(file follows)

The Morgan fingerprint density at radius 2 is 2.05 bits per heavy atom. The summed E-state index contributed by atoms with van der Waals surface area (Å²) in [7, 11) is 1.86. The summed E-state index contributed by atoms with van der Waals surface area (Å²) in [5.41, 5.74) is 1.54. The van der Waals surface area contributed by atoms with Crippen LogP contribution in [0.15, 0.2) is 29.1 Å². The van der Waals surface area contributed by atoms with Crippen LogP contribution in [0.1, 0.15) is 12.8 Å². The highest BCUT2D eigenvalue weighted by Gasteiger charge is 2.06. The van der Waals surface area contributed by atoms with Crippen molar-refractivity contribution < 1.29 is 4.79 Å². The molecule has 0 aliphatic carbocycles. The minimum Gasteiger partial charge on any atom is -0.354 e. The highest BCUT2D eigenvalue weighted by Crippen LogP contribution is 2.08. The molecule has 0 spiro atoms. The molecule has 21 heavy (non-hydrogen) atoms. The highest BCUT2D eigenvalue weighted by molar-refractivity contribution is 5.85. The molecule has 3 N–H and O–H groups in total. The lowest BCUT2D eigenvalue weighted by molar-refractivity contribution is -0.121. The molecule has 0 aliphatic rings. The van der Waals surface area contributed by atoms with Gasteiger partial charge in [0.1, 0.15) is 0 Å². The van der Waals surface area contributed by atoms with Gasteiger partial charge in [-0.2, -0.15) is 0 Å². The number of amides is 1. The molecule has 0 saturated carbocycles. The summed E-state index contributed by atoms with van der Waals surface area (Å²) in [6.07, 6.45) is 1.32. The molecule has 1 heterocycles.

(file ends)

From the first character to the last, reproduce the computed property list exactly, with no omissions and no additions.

The Morgan fingerprint density at radius 2 is 2.05 bits per heavy atom. The summed E-state index contributed by atoms with van der Waals surface area (Å²) in [7, 11) is 1.86. The summed E-state index contributed by atoms with van der Waals surface area (Å²) in [5.41, 5.74) is 1.54. The van der Waals surface area contributed by atoms with Crippen LogP contribution in [0.15, 0.2) is 29.1 Å². The van der Waals surface area contributed by atoms with Crippen LogP contribution in [0.1, 0.15) is 12.8 Å². The highest BCUT2D eigenvalue weighted by Gasteiger charge is 2.06. The van der Waals surface area contributed by atoms with Crippen molar-refractivity contribution < 1.29 is 4.79 Å². The molecule has 0 aliphatic carbocycles. The minimum Gasteiger partial charge on any atom is -0.354 e. The highest BCUT2D eigenvalue weighted by Crippen LogP contribution is 2.08. The molecule has 0 spiro atoms. The molecule has 21 heavy (non-hydrogen) atoms. The highest BCUT2D eigenvalue weighted by molar-refractivity contribution is 5.85. The molecule has 3 N–H and O–H groups in total. The lowest BCUT2D eigenvalue weighted by molar-refractivity contribution is -0.121. The molecule has 0 aliphatic rings. The van der Waals surface area contributed by atoms with Gasteiger partial charge in [0.1, 0.15) is 0 Å². The van der Waals surface area contributed by atoms with Gasteiger partial charge in [-0.2, -0.15) is 0 Å². The number of amides is 1. The molecule has 0 saturated carbocycles. The summed E-state index contributed by atoms with van der Waals surface area (Å²) in [6.07, 6.45) is 1.32. The molecule has 1 heterocycles.